White morel (M. deliciosa) is, as the botanical name suggests, one of the tastiest and prized members of the morel family. Sometimes growing to gigantic proportions, it often fruits under old fruit trees and may appear right through to the end of the year in mild climates. Old-growth forests also make an ideal environment for them to absorb vast quantities of nutrients and moisture. This giant species is native to the Pacific Northwest and can weigh several pounds.
False morel, gyromitra, snowbank false morel, conifer false morel, edible false morel, snow mushroom, brain mushroom
(Gyromitra and Helvella sp.)
False morel belongs to the same family as the true morels, but needs to be treated with extreme caution. In fact, this mushroom, or any resembling it, should not be eaten at all, even though many celebrated chefs use it. None of the false morels have a cap which is both pitted and integral with the stem like a true morel, but there is such a resemblance that casual inspection leads to mistakes. Sold in Europe and North America, there are more deaths from Gyromitra poisoning, especially in Europe, than anywhere else. Until 1967, when the isolation of that particular poison took place, many thought that long cooking or blanching would detoxify the mushroom; but this is not the case. It is possible to boil off some of the toxins, but the fumes can then be hazardous. All mushrooms in this species contain a compound that breaks down with water to become MMH (monomethylhydrazine). What lulls connoisseurs into disbelief is the “all or nothing” effect of the mushroom as each individual seems to have a different threshold for the toxin. When that threshold is crossed and symptoms begin, there is no gray area. Adding to this game of “Russian roulette” is the fact that the toxin levels vary from mushroom to mushroom and from year to year. John Trestrail, retired chairman of the Toxicology Committee of the North American Mycological Association and managing director of Spectrum Health Regional Poison Centre in Grand Rapids, Michigan, who handles the majority of this type in the US sums up the danger very nicely, “Persons who decide to continue this gastronomic gamble should have the number of their regional poison centers engraved on their eating utensils”. (Schneider, p. 302)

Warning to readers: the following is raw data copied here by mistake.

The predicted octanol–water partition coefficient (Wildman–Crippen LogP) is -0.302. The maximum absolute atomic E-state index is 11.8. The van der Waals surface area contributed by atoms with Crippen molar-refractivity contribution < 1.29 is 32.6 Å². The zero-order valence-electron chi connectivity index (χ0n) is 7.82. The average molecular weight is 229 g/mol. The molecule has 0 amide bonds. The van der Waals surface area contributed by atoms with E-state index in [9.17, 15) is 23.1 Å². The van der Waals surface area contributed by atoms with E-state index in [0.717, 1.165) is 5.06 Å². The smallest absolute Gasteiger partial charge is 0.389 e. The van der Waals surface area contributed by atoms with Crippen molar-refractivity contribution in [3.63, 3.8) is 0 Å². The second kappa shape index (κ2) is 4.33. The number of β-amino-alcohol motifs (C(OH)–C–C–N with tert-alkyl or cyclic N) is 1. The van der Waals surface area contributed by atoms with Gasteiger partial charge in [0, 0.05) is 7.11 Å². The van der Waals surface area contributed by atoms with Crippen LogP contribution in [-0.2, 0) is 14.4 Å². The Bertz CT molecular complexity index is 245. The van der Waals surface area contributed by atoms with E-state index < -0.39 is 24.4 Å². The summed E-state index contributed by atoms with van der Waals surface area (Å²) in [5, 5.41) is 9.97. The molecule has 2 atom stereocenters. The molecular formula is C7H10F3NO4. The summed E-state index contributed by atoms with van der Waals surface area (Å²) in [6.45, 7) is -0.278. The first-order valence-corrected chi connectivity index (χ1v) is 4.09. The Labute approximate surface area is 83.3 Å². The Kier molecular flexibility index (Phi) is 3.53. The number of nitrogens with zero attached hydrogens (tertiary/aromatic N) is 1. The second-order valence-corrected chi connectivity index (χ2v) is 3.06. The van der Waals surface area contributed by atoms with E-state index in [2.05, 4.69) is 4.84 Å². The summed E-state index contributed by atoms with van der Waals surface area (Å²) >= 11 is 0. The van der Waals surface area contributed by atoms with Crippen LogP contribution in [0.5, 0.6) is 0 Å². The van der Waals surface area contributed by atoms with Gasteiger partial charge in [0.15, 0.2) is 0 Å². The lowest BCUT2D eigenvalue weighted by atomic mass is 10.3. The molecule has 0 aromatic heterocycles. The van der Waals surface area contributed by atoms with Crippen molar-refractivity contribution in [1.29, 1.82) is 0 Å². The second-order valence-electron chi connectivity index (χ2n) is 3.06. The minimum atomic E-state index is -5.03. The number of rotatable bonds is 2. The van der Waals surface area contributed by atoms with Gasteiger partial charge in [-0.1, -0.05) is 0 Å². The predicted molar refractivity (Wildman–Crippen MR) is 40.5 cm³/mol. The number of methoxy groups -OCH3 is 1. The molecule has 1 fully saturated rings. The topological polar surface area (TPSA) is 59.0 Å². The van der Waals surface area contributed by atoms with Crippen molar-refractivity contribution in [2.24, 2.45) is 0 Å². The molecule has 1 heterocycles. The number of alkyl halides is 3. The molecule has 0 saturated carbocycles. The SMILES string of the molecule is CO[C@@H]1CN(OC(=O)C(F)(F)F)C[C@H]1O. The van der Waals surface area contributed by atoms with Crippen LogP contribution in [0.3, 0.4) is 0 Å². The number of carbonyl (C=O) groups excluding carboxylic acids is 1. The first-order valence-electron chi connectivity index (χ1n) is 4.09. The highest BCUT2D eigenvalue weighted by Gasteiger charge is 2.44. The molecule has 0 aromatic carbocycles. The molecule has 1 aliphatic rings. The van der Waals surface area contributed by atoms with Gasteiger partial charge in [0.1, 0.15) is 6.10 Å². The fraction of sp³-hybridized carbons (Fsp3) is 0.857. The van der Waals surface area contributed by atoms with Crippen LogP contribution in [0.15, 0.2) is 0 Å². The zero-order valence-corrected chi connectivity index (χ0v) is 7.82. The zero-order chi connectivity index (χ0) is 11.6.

Various explanations have been offered as to why a group can eat this mushroom and only one falls ill, while the rest remain unaffected; or why, in a number of varieties, only one will be toxic while the others in the same family are perfectly safe to eat. A plausible explanation has emerged as a result of the American space program. It seems that the toxic principle of this mushroom, gyromitrin, breaks down into another called monomethylhydrazine, which is used as rocket fuel. Investigations into sickness of rocket fuel handlers showed that at certain low levels this toxin had no effect; but in higher doses or a series of small doses, bad effects were produced. If several people eat Gyromitra together but only one falls ill, it is generally because that person had eaten the mushroom the previous day or had eaten more than the others. The toxin is soluble in water and readily evaporates so can largely be dissipated through boiling and discarding the water AND not inhaling the vapours. However, total dissipation may not always be complete, so it is best not to take chances and just avoid the mushroom entirely. Those of the Helvella species are generally regarded as safe, as long as they are picked young and have been dried or cooked before being eaten. Once again, they are best avoided. Some contain small quantities of helvellic acid that, if eaten raw, will produce symptoms like Gyromitra poisoning.